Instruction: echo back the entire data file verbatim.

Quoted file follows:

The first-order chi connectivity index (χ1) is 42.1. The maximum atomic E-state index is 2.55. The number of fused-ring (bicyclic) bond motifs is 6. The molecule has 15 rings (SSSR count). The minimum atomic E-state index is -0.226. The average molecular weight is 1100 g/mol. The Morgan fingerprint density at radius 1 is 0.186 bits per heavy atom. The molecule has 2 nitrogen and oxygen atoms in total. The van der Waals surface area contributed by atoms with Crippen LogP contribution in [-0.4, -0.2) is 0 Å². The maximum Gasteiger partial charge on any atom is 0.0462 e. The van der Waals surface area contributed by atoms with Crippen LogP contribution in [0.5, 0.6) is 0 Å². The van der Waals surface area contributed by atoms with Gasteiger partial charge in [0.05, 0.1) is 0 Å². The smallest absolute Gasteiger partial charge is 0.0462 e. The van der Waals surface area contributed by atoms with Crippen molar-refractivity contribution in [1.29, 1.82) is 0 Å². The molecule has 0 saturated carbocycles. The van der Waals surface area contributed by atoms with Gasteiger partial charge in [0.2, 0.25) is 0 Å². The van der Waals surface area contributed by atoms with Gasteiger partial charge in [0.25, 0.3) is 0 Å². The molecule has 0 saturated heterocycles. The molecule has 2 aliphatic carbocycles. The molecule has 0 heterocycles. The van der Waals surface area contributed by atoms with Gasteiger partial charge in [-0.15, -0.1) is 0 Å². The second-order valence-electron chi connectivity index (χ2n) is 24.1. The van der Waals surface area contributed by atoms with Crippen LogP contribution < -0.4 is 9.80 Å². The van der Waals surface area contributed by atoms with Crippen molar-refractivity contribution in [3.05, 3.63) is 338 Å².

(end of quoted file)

The first-order chi connectivity index (χ1) is 42.1. The maximum atomic E-state index is 2.55. The number of fused-ring (bicyclic) bond motifs is 6. The molecule has 15 rings (SSSR count). The minimum atomic E-state index is -0.226. The average molecular weight is 1100 g/mol. The Morgan fingerprint density at radius 1 is 0.186 bits per heavy atom. The molecule has 2 nitrogen and oxygen atoms in total. The van der Waals surface area contributed by atoms with Crippen LogP contribution in [-0.4, -0.2) is 0 Å². The maximum Gasteiger partial charge on any atom is 0.0462 e. The van der Waals surface area contributed by atoms with Crippen LogP contribution in [0.5, 0.6) is 0 Å². The van der Waals surface area contributed by atoms with Gasteiger partial charge in [0.05, 0.1) is 0 Å². The smallest absolute Gasteiger partial charge is 0.0462 e. The van der Waals surface area contributed by atoms with Crippen molar-refractivity contribution in [1.29, 1.82) is 0 Å². The molecule has 0 saturated carbocycles. The van der Waals surface area contributed by atoms with Gasteiger partial charge in [0.2, 0.25) is 0 Å². The van der Waals surface area contributed by atoms with Gasteiger partial charge in [0.25, 0.3) is 0 Å². The molecule has 0 saturated heterocycles. The molecule has 2 aliphatic carbocycles. The molecule has 0 heterocycles. The van der Waals surface area contributed by atoms with Gasteiger partial charge in [-0.15, -0.1) is 0 Å². The second-order valence-electron chi connectivity index (χ2n) is 24.1. The van der Waals surface area contributed by atoms with Crippen LogP contribution < -0.4 is 9.80 Å². The van der Waals surface area contributed by atoms with Crippen molar-refractivity contribution in [3.05, 3.63) is 338 Å².